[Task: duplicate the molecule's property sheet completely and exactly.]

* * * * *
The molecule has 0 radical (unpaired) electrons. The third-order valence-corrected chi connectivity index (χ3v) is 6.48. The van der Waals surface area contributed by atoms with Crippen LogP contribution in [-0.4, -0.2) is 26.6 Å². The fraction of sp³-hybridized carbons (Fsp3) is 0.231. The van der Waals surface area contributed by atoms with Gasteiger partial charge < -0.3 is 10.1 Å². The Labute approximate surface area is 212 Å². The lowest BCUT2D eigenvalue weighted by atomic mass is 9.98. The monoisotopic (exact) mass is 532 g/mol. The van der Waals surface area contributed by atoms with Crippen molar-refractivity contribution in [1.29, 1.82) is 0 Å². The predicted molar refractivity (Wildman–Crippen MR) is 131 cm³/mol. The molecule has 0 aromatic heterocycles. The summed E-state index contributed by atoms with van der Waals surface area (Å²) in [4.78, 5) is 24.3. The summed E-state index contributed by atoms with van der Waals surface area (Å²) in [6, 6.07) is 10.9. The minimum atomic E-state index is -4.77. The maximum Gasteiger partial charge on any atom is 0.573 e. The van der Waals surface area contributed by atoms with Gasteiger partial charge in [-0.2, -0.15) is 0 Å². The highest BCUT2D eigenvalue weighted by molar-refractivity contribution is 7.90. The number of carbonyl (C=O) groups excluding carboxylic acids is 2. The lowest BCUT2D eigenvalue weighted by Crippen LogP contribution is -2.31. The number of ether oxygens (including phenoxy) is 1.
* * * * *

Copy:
The molecule has 0 radical (unpaired) electrons. The third-order valence-corrected chi connectivity index (χ3v) is 6.48. The van der Waals surface area contributed by atoms with Crippen LogP contribution in [-0.4, -0.2) is 26.6 Å². The fraction of sp³-hybridized carbons (Fsp3) is 0.231. The van der Waals surface area contributed by atoms with Gasteiger partial charge < -0.3 is 10.1 Å². The Labute approximate surface area is 212 Å². The lowest BCUT2D eigenvalue weighted by atomic mass is 9.98. The monoisotopic (exact) mass is 532 g/mol. The van der Waals surface area contributed by atoms with Crippen molar-refractivity contribution in [1.29, 1.82) is 0 Å². The predicted molar refractivity (Wildman–Crippen MR) is 131 cm³/mol. The molecule has 0 aromatic heterocycles. The summed E-state index contributed by atoms with van der Waals surface area (Å²) in [4.78, 5) is 24.3. The summed E-state index contributed by atoms with van der Waals surface area (Å²) in [6, 6.07) is 10.9. The minimum atomic E-state index is -4.77. The maximum Gasteiger partial charge on any atom is 0.573 e. The van der Waals surface area contributed by atoms with Gasteiger partial charge in [-0.2, -0.15) is 0 Å². The highest BCUT2D eigenvalue weighted by molar-refractivity contribution is 7.90. The number of carbonyl (C=O) groups excluding carboxylic acids is 2. The lowest BCUT2D eigenvalue weighted by Crippen LogP contribution is -2.31. The number of ether oxygens (including phenoxy) is 1.